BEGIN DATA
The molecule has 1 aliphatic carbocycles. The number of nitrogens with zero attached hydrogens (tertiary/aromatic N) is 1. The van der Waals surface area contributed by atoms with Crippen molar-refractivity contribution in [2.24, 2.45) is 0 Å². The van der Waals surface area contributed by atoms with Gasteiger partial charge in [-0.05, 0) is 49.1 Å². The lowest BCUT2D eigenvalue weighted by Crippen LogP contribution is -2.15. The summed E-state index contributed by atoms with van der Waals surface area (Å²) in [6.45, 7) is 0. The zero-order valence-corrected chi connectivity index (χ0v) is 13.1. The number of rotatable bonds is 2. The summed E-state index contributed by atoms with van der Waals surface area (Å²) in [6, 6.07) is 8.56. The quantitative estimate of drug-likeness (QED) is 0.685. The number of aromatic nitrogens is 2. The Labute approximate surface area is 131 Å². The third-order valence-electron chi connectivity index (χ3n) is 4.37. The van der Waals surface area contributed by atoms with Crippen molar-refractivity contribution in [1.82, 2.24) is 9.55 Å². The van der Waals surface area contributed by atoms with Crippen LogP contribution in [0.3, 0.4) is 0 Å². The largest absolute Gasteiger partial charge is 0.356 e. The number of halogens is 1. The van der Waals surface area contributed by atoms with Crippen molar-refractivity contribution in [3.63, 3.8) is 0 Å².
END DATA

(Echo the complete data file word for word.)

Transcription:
The molecule has 1 aliphatic carbocycles. The number of nitrogens with zero attached hydrogens (tertiary/aromatic N) is 1. The van der Waals surface area contributed by atoms with Crippen molar-refractivity contribution in [2.24, 2.45) is 0 Å². The van der Waals surface area contributed by atoms with Gasteiger partial charge in [-0.05, 0) is 49.1 Å². The lowest BCUT2D eigenvalue weighted by Crippen LogP contribution is -2.15. The summed E-state index contributed by atoms with van der Waals surface area (Å²) in [6.45, 7) is 0. The zero-order valence-corrected chi connectivity index (χ0v) is 13.1. The number of rotatable bonds is 2. The summed E-state index contributed by atoms with van der Waals surface area (Å²) in [6, 6.07) is 8.56. The quantitative estimate of drug-likeness (QED) is 0.685. The number of aromatic nitrogens is 2. The Labute approximate surface area is 131 Å². The third-order valence-electron chi connectivity index (χ3n) is 4.37. The van der Waals surface area contributed by atoms with Crippen molar-refractivity contribution in [1.82, 2.24) is 9.55 Å². The van der Waals surface area contributed by atoms with Crippen LogP contribution in [0.3, 0.4) is 0 Å². The largest absolute Gasteiger partial charge is 0.356 e. The number of halogens is 1. The van der Waals surface area contributed by atoms with Crippen molar-refractivity contribution in [3.63, 3.8) is 0 Å².